Recently, a notable Hollywood plastic surgeon drove his Jeep off a Malibu cliff while texting. Dr. Frank Ryan, plastic surgeon to Heidi Montag and other celebs, was allegedly Tweeting about his dog just before the big plunge. Apparently the doctor is not unique. The president of the American College of Emergency Physicians says, “It has stopped being an oddity when we hear that someone was texting and has a wreck. Now it’s more of a fairly common occurrence.”
The verbiage surrounding such news items often features words like tragic, accidental and unfortunate. Shoddy journalism. It’s stupid. And negligent. People expect drunk drivers to be prosecuted. Why not texting buffoons? Isn’t their act of keyboard thumb-hockey every bit as reckless and lethal as driving under the influence?
We at VMG love Twitter and texting and all things digital. But at freeway speeds, we’ll have to amputate all texting thumbs. No exceptions.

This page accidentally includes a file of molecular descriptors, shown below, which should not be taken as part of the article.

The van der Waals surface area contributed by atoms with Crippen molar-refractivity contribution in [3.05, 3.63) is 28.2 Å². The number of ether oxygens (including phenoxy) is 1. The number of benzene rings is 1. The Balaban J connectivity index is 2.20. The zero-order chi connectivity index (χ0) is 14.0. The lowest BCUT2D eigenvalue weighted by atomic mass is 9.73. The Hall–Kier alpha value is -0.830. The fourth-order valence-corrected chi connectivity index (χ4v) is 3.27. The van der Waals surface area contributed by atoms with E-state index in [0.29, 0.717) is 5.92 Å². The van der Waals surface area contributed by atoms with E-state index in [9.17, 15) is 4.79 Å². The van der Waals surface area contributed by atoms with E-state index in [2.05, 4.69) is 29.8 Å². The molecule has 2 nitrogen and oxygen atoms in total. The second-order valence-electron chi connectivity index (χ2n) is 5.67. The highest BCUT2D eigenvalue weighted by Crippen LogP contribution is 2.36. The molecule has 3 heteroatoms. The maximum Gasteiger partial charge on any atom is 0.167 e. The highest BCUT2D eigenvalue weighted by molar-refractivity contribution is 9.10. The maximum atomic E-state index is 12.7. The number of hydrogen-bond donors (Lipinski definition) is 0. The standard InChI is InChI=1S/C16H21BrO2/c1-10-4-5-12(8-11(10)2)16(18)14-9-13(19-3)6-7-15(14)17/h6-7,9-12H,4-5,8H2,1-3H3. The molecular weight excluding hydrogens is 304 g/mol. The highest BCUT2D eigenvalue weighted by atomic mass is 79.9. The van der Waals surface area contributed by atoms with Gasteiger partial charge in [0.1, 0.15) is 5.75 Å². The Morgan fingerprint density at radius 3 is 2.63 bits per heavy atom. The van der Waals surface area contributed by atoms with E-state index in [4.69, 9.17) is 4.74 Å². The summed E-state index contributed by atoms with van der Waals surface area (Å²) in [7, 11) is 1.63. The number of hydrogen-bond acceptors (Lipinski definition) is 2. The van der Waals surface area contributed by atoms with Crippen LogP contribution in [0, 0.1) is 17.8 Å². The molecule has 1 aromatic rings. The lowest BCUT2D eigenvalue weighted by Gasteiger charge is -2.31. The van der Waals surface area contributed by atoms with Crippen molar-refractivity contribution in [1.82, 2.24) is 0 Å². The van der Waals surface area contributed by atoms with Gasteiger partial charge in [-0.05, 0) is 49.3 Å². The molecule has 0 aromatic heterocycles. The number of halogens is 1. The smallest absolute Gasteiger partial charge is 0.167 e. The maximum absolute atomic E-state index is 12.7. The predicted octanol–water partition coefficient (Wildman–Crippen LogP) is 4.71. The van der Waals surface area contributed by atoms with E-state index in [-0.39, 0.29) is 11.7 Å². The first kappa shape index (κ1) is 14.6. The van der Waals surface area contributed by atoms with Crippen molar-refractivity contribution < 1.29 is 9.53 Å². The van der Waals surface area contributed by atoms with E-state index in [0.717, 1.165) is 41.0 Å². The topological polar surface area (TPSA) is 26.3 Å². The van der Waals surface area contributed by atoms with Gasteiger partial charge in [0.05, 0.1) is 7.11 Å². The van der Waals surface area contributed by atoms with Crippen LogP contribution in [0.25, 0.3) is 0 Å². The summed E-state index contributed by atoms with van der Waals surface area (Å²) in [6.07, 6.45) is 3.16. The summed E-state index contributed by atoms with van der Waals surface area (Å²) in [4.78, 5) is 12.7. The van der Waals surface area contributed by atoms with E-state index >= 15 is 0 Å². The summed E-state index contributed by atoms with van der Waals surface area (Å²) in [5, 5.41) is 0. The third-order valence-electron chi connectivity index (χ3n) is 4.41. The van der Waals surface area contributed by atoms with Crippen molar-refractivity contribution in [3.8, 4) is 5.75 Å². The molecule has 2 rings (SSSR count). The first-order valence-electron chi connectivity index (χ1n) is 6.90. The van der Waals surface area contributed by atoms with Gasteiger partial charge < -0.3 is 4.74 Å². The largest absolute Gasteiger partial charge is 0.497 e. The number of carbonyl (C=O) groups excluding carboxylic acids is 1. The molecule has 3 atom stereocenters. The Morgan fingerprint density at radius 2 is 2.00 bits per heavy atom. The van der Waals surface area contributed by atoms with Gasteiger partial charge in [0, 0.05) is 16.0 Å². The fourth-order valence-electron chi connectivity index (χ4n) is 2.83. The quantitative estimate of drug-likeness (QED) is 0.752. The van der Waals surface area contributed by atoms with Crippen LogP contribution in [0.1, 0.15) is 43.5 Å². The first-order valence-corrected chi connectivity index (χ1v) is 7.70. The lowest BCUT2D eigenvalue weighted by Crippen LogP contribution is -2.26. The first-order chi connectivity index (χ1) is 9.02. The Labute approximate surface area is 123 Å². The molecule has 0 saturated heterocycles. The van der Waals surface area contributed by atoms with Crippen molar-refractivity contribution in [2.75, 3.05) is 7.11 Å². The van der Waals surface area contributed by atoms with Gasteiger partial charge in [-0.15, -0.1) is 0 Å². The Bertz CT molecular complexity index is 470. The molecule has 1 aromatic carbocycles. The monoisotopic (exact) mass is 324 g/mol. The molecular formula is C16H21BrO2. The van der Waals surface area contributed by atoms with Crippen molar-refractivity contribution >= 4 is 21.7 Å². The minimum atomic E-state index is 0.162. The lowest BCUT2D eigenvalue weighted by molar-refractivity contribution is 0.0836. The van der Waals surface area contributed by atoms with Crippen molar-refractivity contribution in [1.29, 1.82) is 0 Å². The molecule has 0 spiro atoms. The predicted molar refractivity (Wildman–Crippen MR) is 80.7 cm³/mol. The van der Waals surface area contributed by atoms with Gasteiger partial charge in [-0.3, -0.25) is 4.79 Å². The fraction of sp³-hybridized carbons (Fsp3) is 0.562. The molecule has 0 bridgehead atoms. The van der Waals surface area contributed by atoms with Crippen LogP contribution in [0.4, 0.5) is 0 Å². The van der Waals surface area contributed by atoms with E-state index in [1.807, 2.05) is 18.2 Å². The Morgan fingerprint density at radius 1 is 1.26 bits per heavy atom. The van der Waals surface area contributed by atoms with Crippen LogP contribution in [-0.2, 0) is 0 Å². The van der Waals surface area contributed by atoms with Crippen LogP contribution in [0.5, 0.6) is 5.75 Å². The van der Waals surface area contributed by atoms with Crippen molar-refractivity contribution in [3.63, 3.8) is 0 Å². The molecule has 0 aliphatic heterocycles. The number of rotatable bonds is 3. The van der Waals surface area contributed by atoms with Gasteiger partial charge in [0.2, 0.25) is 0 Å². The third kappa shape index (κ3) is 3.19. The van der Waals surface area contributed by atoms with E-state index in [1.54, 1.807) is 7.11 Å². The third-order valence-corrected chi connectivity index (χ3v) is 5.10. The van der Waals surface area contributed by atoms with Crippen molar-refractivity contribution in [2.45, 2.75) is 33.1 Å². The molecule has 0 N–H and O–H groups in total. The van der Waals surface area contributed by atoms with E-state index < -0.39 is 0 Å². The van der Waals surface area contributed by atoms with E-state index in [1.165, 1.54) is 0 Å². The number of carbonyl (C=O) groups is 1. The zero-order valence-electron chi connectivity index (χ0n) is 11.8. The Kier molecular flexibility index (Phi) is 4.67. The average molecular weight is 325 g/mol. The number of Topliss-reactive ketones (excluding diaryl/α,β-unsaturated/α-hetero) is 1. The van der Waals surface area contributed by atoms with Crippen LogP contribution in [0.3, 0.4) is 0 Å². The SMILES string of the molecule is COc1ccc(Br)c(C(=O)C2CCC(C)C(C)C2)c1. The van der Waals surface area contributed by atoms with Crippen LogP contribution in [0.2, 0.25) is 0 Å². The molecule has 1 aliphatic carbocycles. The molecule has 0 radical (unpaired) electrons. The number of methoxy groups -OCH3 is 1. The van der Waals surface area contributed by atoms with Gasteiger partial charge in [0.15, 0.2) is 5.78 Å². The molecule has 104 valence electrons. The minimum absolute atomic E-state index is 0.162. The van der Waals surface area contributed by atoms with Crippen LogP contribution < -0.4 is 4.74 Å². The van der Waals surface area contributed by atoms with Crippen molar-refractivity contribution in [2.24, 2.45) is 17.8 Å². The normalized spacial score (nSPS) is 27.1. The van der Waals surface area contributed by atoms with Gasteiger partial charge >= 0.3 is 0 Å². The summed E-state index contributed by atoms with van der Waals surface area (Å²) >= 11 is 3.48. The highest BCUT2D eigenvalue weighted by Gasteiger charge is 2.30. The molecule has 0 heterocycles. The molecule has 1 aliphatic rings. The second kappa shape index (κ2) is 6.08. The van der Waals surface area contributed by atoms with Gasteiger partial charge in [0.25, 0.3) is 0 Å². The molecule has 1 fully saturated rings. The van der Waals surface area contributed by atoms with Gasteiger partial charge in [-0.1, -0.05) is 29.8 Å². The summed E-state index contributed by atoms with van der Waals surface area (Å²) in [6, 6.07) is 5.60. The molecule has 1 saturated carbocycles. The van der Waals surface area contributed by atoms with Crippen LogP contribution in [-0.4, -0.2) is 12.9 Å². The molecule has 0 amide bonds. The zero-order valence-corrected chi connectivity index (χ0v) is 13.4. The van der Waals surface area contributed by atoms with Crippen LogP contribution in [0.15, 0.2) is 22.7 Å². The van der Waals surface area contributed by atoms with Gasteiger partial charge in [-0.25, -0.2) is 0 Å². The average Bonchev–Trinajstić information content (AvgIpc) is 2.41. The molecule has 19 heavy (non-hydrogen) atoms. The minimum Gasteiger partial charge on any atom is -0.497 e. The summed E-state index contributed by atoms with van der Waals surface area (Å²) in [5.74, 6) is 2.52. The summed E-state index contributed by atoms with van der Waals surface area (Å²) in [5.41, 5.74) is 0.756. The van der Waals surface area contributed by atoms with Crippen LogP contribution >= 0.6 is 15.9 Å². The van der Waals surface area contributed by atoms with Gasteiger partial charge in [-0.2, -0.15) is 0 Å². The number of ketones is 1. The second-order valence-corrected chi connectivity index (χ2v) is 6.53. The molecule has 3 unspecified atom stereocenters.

On a non-lethal level, another Facebook imbroglio caught our eye. A Massachusetts high school teacher was canned over some uncomplimentary comments about her students and their parents on her Facebook page. She referred to the kids as “germ-bags.” And what of it? In fact, they are. My daughters brought home more contagion from pre-school than the CDC could identify, and the onslaught nearly killed me. June Talvitie-Siple ( supervisor of the school’s math and science programs) also referred to some parents as “snobby” and “arrogant.” Gee. Anybody out there know someone like that?
Initially, she blamed the Facebook interface, which is far from intuitive, for its inscrutable privacy settings. We were on June’s side until, in an act of unforgivable cowardice, she apologized for these meaningless transgressions, saying “I take full responsibility for my stupidity and I hope it serves as an example to kids that they need to be very, very vigilant about their privacy.”
Well, of course, June. Everyone should be careful about their privacy. But why must they when expressing valid opinions?